A new report “Land Use: Reducing Emissions and Preparing for Climate Change” by the Committee on Climate Change (CCC) in November 2018 outlines some of the key environmental issues associated with land use, with a major component of the report focused on agriculture and the impact of livestock farming. How land is used and managed is vital to the UK’s ability to deliver deeper emissions reductions and improve resilience to the effects of climate change over the long-term.
From an environmental perspective, livestock farming accounts for the majority of agricultural GHG emissions, both in the UK and globally. A recent report published in October 2018 by the Intergovernmental Panel on Climate Change (IPCC) found that livestock supply chains account for around 14.5% of global anthropogenic GHG emissions, with cattle responsible for about two thirds of this. Similarly, in the UK in 2016, 11% of all UK GHG emissions were emitted by the British agriculture and land sectors (summarised in this CCC infographic), with approximately 58% directly attributable to the rearing of cattle and sheep.
It is clear from these statistics that current levels of meat consumption is having a dramatic impact on the environment. The CCC report suggests that agricultural emissions in the UK could be reduced considerably through increased productivity, improved animal health, alternative land use and a shift of diets towards healthier eating guidelines. The study supports the view that human consumption of red and processed meat products has a severely negative impact on the environment and on health, suggesting that a combination of diet shifts and a subsequent reduction in the number of livestock animals farmed in Britain could contribute to a better environment and improved health.
Other research has also shown that a move away from diets containing high levels of animal products towards ones that are plant based, will have a significant impact on reducing global GHG emissions. The IPCC also recognise the need for behavioural changes, estimating that dietary shifts alone could contribute one fifth of the necessary mitigation required to keep global warming below 2°C. Likewise, the International Resource Panel (IRP) estimates that a 50% reduction in meat and dairy consumption worldwide could contribute up to a 40% reduction in global GHG emissions.
These studies also raise another key benefit, whereby livestock feed has a notable environmental impact, which will be subsequently reduced if meat consumption is reduced. The IRP – which is part of the United Nations Environment Programme (UNEP) – found that farmed livestock consume 35% of total crops produced globally. From an environmental perspective, a reduction in the level of meat consumption and its farming will mean more land is available to produce plant based food for people.
In the interests of health, a move away from meat heavy diets will have a dramatic impact. The World Health Organisation (WHO) classifies beef, lamb and pork as carcinogenic when eaten in processed form, and as probably carcinogenic when eaten unprocessed. These three types of meat have also been linked to increased rates of coronary heart disease, stroke and type 2 diabetes. In the UK, the National Health Service (NHS) recommends a maximum of 70g of red and processed meat per day.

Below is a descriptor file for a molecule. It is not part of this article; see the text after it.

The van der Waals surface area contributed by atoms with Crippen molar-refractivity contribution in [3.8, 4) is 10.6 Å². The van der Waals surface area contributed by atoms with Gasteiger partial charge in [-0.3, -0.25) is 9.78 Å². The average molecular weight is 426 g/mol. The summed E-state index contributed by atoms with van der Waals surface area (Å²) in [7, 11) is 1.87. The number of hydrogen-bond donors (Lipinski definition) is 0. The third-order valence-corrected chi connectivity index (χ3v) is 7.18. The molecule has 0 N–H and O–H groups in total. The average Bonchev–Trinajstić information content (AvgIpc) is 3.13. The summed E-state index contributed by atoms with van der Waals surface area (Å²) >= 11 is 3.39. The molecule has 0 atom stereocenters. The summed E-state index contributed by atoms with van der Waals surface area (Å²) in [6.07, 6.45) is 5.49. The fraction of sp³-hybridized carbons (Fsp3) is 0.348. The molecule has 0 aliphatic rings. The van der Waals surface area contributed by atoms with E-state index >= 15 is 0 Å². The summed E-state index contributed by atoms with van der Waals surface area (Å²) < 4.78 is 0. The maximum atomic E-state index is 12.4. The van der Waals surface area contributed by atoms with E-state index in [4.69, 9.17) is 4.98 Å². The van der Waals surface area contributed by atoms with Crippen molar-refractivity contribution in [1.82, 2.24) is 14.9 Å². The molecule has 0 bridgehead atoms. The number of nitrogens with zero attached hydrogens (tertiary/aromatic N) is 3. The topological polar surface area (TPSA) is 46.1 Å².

Reducing meat consumption to around two portions per week could significantly limit the health risks associated with excessive meat consumption to the point of potentially preventing almost 6,000 deaths per year in the UK. Globally, a shift in diets could create a greater focus on ensuring food security and health in response to the environmental constraints created by climate change. This focus is particularly important when it is considered that globally more than 800 million people experience food poverty, over 2 billion people suffer malnutrition, and over 2 billion people are overweight or obese. Although recent trends suggest a small increase in both the number of vegetarians in the UK, as well as the number of flexitarians (i.e. those who only have meat a few days per week), a huge shift in behavior is needed to address the impacts of current rates of meat consumption. Research by the Oxford Martin Programme on the Future of Food suggests that the taxing of red and processed meat products (e.g. a “health tax”) could be one option to reduce meat consumption for the benefit of health and the environment. The research, based on modelled scenarios, suggests that if the optimum health taxes were introduced, the consumption of processed meat would decline by about two portions per week in high-income countries and by 16% globally.
Any moves towards a national change in consumer diets and reduction in meat consumption – and therefore demand – will ultimately see a decline in livestock numbers. This will have a wide reaching impact on those farmers whose businesses depend on livestock production, and which other forms of agriculture are not an option. The new Agriculture Bill, due next year as we withdraw from the European Union, sets out a policy of public money for public good. This means, subject to the future priorities of the government, that financial support could possibly be available to farmers as they move towards planting trees and reducing livestock or other measures to protect the environment and health. Initiatives will become more visible over the coming months as the Agriculture Bill passes through parliament.
For more information on the impact of livestock farming and meat consumption on the environment, contact Colin Morgan in the ADAS and the Sustainable Food and Farming team.